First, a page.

Improved breast cancer risk assessment could prevent numerous deaths

Improved breast cancer risk assessment could prevent numerous deaths

We are searching data for your request:

Forums and discussions:
Manuals and reference books:
Data from registers:
Wait the end of the search in all databases.
Upon completion, a link will appear to access the found materials.

Physicians are working on a new, more efficient way to predict breast cancer
Breast cancer is a dangerous disease that threatens the health and life of many women worldwide. Researchers have now found that a new way to predict breast cancer could prevent about 30 percent of all breast cancers. This would save the lives of numerous women.

Breast cancer screenings should be improved urgently to protect even more women worldwide from this form of the disease. US researchers from Johns Hopkins University and the National Cancer Institute have now found that around 30 percent of all breast cancers could be prevented if we introduced more effective methods to predict breast cancer. The doctors published the results of their study in the journal "JAMA Oncology".
Breast cancer frightens many women. Now medical professionals are developing a new prediction method that could prevent up to 30 percent of all breast cancers. (Image: SENTELLO /

One in eight American women develop breast cancer
On average, one in eight American women will develop breast cancer in their lives, the experts say. However, this is only a national average. Because the relative influence of genes, behavior and environmental factors on cancer risk is becoming increasingly clear, medical professionals are looking for ways to reduce the risk at these levers. A 30-year-old woman in the United States has a probability of developing breast cancer that is between 4.4 percent and 23.5 percent, the authors say. The new study concludes that more than 29 percent of all cases of breast cancer could be prevented if all women looked after a healthy body weight, did not use menopausal hormone therapy, and also did not drink or smoke, the researchers explain.

Prediction needs to be more accurate and personalized
There has been uncertainty and controversy among experts for a long time about when and how often women should have a mammogram. It is also unclear whether women are taking hormone therapy or taking medication to reduce their risk of breast cancer, the doctors say. It is also questionable whether any side effects are worth such treatment. To make clear, meaningful decisions, we need better personalized predictions that determine how high the risk of cancer in individual women, the authors explain. Some women also need a little more motivation to make healthy behavior changes - especially if they are overweight women or drinking and smoking women, the scientists add.

Standard prediction model looks for the known gene mutations BRCA 1 and BRCA
So far, the so-called Gail model was used for the standard breast cancer prediction. This risk calculator generally considered a woman's age, breast cancer in her family, onset of menstruation, number of pregnancies, breast biopsies, and any abnormalities from mammography, the researchers explain. If family history shows other breast cancer, genetic tests look for two known gene mutations: BRCA 1 and BRCA. The experts warn that these can increase the risk of breast cancer five-fold in women. Furthermore, doctors can take factors such as overweight or alcohol consumption into account.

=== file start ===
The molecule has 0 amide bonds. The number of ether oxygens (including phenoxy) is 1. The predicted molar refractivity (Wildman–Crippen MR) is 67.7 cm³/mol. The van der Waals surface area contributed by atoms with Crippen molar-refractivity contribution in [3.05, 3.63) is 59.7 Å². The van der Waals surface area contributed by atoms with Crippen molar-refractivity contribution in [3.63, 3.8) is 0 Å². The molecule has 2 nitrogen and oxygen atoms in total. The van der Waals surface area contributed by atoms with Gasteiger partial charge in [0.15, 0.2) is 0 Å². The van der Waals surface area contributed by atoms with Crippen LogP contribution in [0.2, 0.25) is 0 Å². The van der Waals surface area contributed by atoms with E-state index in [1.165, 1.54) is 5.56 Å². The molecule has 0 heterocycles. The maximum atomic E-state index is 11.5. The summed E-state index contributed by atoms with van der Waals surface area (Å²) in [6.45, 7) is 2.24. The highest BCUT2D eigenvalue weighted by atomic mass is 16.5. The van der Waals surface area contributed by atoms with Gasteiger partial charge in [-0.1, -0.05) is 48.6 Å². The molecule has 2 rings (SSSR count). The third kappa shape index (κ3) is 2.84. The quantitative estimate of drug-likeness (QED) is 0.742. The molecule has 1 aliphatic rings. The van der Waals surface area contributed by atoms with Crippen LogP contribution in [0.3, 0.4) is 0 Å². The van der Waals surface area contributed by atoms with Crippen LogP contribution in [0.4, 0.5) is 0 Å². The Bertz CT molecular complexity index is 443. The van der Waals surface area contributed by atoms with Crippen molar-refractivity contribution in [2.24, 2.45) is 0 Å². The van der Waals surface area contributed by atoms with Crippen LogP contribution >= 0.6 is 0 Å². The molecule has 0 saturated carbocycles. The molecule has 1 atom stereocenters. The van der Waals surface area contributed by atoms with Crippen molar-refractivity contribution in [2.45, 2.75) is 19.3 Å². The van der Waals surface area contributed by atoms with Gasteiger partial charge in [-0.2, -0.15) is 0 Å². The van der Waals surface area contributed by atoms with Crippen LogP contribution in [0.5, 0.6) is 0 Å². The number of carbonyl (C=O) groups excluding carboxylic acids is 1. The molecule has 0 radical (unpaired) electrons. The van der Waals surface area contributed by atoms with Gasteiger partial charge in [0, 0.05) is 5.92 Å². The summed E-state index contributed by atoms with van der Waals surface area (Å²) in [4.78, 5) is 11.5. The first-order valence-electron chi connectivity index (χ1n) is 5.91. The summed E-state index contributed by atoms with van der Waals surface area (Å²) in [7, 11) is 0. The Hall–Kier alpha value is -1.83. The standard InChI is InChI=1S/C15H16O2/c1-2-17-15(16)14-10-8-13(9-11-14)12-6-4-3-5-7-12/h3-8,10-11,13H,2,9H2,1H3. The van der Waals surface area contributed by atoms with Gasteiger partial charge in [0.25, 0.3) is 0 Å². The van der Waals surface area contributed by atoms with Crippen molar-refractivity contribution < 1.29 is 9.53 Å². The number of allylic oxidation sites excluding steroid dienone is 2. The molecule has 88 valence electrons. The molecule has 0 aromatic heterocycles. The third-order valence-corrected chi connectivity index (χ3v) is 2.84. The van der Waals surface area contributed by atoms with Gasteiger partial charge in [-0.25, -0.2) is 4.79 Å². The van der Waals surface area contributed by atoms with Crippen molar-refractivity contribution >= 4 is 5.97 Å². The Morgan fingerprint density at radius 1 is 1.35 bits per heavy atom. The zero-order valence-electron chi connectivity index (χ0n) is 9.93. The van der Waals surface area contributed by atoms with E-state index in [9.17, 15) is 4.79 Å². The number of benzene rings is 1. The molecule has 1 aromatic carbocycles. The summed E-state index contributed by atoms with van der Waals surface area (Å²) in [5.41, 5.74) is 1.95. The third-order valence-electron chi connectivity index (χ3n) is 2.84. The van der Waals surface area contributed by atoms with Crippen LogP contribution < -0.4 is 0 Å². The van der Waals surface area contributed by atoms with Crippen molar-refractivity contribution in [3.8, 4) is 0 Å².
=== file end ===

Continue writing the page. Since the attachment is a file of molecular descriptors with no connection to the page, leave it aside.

Study examines data from 37,000 women
The new study by epidemiologists and biostatists from Johns Hopkins University and the National Cancer Institute tries to improve the standard breast cancer prediction. It was found that women who developed breast cancer due to factors that they could not influence were mostly women who were most likely to reduce the risk of breast cancer if they paid more attention to healthy body weight, did not use hormone replacement therapy and would not smoke or drink, say the experts. For their investigation, the researchers analyzed the data from eight different older studies. These monitored approximately 37,000 mostly white women in the United States, Europe and Australia, the authors say. The experts then used the data to create a risk model for the population.

The new prediction model has great potential
To determine the risk of breast cancer, which depends on fixed and unchangeable factors, such as genes, doctors looked at the genetic information of women. There, they paid particular attention to 24 so-called single nucleotide polymorphisms (SNP), which have already been loosely associated with breast cancer, say the scientists. A further 68 SNPs were less researched but had a reputation for causing breast cancer. The researchers tried to find out how often they occur and how much they affect breast cancer.

In addition, they included other factors to calculate breast cancer risk. These factors have also been used previously. For example, the onset of menstruation, pregnancies and age, explain the doctors. Only then does the new prediction model determine how high the breast cancer risk of those affected by immutable factors. Then factors are asked that control or influence the risk of breast cancer. Such a model has great potential and could help many women reduce their risk of breast cancer in the future, the experts add. (As)

Author and source information

Video: Alcohol and Cancer Risk (July 2022).


  1. Marrok

    Completely, everything can be

  2. Lemuel

    Exactly! It is the good idea. I keep him.

  3. Daishakar

    Authoritative view, fun ...

  4. Brett

    Idea excellent, I support.

  5. Mikakazahn

    It only reserve

Write a message